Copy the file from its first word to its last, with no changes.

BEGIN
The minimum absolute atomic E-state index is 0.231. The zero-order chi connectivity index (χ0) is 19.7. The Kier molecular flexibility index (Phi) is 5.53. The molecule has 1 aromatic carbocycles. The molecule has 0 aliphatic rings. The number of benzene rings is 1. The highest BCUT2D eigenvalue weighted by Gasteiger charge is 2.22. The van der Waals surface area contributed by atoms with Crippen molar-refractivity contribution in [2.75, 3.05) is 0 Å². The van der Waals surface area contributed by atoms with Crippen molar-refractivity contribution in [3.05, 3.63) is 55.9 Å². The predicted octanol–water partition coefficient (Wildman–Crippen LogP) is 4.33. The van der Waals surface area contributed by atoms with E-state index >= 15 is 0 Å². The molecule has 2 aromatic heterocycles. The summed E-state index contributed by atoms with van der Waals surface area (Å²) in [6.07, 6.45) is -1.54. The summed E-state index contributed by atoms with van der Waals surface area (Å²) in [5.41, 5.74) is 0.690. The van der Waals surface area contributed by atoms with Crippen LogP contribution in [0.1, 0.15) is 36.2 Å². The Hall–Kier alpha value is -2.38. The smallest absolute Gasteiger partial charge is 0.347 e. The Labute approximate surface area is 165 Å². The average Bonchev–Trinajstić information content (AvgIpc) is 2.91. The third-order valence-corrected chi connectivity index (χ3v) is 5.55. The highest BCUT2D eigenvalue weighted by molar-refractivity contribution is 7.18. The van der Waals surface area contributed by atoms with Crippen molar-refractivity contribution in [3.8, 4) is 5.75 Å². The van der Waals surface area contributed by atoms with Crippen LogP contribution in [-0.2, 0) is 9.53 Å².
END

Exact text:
The minimum absolute atomic E-state index is 0.231. The zero-order chi connectivity index (χ0) is 19.7. The Kier molecular flexibility index (Phi) is 5.53. The molecule has 1 aromatic carbocycles. The molecule has 0 aliphatic rings. The number of benzene rings is 1. The highest BCUT2D eigenvalue weighted by Gasteiger charge is 2.22. The van der Waals surface area contributed by atoms with Crippen molar-refractivity contribution in [2.75, 3.05) is 0 Å². The van der Waals surface area contributed by atoms with Crippen molar-refractivity contribution in [3.05, 3.63) is 55.9 Å². The predicted octanol–water partition coefficient (Wildman–Crippen LogP) is 4.33. The van der Waals surface area contributed by atoms with E-state index >= 15 is 0 Å². The molecule has 2 aromatic heterocycles. The summed E-state index contributed by atoms with van der Waals surface area (Å²) in [6.07, 6.45) is -1.54. The summed E-state index contributed by atoms with van der Waals surface area (Å²) in [5.41, 5.74) is 0.690. The van der Waals surface area contributed by atoms with Crippen LogP contribution in [0.1, 0.15) is 36.2 Å². The Hall–Kier alpha value is -2.38. The smallest absolute Gasteiger partial charge is 0.347 e. The Labute approximate surface area is 165 Å². The average Bonchev–Trinajstić information content (AvgIpc) is 2.91. The third-order valence-corrected chi connectivity index (χ3v) is 5.55. The highest BCUT2D eigenvalue weighted by molar-refractivity contribution is 7.18. The van der Waals surface area contributed by atoms with Crippen molar-refractivity contribution in [3.8, 4) is 5.75 Å². The van der Waals surface area contributed by atoms with Crippen LogP contribution in [-0.2, 0) is 9.53 Å².